A copy of the Senators’ letter is found at: https://www.kaine.senate.gov/imo/media/doc/Kaine%2C%20Whitehouse%2C%20Duckworth%2C%20Hassan%20Press%20DeVos%20On%20Failure%20To%20Implement%20Public%20Service%20Loan%20Forgiveness%20Fix.pdf

FSA releases new student aid data

On June 20, 2018, Federal Student Aid (FSA) released three new reports that segment federal student loan borrowers by two demographic levels, including age and location; age and debt size; and debt size and location. The new reports are posted on the FSA Data Center along with a series of updates to the quarterly application, disbursement, and portfolio reports to include data through March 31, 2018.

A copy of the Electronic Announcement is found at: https://ifap.ed.gov/eannouncements/062018FSAPostsNewRprtstoFSADataCenter.html

Trump Administration proposes merging Departments of Education and Labor

On June 21, 2018, the White House released a proposal to merge the Departments of Education and Labor into a new Department of Education and the Workforce. The proposal is part of a broader plan to reorganize the federal agencies. Secretary of Education Betsy DeVos released the following statement:

“President Trump campaigned and won with his promise to reduce the federal footprint in education and to make the federal government more efficient and effective. Today’s bold reform proposal takes a big step toward fulfilling that promise. Artificial barriers between education and workforce programs have existed for far too long. We must reform our 20th century federal agencies to meet the challenges of the 21st century.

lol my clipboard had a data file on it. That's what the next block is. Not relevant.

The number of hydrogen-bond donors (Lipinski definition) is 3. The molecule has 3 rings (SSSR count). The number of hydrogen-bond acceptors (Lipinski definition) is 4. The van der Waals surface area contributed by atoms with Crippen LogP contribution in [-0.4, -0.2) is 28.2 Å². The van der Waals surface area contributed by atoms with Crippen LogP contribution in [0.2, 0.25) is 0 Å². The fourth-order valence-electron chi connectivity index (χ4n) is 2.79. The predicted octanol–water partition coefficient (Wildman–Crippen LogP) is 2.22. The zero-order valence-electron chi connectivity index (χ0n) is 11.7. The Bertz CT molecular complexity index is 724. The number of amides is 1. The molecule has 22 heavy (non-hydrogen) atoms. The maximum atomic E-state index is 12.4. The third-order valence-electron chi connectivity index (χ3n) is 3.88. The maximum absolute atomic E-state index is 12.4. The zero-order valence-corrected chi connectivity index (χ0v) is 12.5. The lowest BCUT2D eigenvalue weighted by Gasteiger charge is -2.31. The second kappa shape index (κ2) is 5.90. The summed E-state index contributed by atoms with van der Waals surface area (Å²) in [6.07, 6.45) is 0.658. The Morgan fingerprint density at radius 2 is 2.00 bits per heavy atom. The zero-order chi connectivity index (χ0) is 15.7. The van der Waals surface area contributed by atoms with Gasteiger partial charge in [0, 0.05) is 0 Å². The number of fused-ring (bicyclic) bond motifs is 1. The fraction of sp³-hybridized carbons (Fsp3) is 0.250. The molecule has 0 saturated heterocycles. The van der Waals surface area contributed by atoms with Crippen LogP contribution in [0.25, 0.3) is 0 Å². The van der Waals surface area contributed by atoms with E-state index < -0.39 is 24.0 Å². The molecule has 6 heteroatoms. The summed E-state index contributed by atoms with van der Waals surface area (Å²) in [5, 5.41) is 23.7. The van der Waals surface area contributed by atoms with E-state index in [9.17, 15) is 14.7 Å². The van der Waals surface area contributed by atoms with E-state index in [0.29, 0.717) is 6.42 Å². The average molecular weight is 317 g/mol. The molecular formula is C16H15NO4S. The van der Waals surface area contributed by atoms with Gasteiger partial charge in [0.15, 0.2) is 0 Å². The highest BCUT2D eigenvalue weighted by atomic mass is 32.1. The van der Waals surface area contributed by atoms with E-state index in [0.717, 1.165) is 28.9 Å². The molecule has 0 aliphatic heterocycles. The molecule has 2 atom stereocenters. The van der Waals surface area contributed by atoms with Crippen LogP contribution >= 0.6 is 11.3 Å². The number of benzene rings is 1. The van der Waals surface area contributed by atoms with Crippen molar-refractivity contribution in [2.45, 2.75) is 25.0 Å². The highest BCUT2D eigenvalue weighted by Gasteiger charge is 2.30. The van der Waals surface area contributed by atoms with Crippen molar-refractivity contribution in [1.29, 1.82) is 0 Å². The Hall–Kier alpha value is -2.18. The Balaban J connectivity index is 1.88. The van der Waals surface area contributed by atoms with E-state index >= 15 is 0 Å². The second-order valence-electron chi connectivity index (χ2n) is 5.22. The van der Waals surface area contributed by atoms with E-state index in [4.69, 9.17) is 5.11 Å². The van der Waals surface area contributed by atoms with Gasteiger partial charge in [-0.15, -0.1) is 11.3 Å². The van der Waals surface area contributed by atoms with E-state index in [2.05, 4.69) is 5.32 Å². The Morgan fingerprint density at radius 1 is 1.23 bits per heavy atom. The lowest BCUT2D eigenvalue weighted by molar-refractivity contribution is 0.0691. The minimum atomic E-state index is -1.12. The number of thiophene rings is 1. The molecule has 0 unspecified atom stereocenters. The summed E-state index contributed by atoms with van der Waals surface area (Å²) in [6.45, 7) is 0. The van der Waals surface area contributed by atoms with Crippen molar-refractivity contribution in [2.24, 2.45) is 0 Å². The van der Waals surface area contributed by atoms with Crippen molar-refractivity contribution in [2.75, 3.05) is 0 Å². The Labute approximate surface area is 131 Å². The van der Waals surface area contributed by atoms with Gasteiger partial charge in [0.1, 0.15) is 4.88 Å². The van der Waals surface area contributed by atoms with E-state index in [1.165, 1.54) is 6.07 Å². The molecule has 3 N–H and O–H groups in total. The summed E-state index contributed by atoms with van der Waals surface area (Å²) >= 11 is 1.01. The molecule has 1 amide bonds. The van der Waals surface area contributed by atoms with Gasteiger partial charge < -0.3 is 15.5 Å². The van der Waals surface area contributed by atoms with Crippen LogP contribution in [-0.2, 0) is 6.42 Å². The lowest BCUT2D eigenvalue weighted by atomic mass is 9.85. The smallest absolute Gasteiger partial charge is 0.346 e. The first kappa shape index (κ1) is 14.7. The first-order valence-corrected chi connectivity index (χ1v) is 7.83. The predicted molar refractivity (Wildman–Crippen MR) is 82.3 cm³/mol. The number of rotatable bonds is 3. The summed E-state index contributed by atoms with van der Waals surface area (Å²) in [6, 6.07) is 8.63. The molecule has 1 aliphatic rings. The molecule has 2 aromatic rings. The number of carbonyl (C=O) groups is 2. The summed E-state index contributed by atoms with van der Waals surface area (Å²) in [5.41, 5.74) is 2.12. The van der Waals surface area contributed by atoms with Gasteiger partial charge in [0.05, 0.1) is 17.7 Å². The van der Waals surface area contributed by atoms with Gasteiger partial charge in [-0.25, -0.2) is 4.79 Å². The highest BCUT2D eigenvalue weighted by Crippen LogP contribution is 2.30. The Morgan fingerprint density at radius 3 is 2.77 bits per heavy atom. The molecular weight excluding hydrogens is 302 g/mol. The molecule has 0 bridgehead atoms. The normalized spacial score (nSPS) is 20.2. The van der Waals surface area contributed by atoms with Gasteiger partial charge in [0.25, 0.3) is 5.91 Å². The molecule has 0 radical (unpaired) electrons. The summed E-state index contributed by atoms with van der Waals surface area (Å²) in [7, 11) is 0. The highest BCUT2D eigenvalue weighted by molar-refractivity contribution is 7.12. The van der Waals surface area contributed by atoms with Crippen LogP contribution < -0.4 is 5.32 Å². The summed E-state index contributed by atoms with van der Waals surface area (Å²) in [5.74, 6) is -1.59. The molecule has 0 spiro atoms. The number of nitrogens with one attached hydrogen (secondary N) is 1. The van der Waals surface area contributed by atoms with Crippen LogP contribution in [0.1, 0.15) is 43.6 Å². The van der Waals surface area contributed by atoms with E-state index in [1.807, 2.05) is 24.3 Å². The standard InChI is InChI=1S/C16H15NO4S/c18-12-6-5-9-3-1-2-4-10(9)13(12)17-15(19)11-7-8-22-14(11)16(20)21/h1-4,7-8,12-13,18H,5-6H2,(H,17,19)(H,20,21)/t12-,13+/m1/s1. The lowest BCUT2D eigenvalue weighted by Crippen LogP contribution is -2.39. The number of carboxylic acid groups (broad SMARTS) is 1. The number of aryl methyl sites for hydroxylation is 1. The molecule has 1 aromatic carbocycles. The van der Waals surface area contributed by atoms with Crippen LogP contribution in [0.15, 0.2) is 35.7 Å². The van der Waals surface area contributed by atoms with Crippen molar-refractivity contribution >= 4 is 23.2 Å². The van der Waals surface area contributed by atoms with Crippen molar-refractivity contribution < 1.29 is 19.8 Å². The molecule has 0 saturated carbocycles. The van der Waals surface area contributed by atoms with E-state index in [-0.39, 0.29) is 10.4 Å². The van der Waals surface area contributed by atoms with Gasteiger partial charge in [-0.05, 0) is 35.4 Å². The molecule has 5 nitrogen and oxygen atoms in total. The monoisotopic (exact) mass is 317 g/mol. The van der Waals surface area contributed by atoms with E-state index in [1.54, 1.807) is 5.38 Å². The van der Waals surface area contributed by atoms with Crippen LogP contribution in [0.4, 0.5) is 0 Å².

This proposal will make the federal government more responsive to the full range of needs faced by American students, workers, and schools. I urge Congress to work with the Administration to make this proposal a reality.”

The reform plan discusses the elimination of duplicative programs and reduction of administrative costs in broad terms, but does not specify which programs would be eliminated nor does it say how it would reduce the federal workforce. The merged agency would have four subdivisions:

  • K-12 education;
  • Workforce and higher education;
  • Enforcement of labor and civil rights laws; and
  • Research.

Reactions to the reform plan fell along party lines. Congress would have to approve any merger of Departments, and the plan is unlikely to find broad agreement from most members of Congress.

Secretary DeVos’ press release includes a link to the full government reform plan: https://www.ed.gov/news/press-releases/statement-secretary-devos-government-reform-plan

Rep. Virginia Foxx (R-NC), Chair of the House Committee on Education and the Workforce, issued the following statement after President Donald J. Trump announced his reorganization plan for the executive branch:

“The federal government is long overdue for a serious overhaul. The proposed Department of Education and the Workforce is recognition of the clear relationship between education policy at every level and the needs of the growing American workforce. At the Committee on Education and the Workforce, we make these connections in everything we do. We welcome the administration’s focus on education and workforce issues together, and as we continue our oversight over the Department of Education and the Department of Labor, we look forward to working with the administration on the proposal and how the new department could function to best serve American students, workers, job creators, and families.”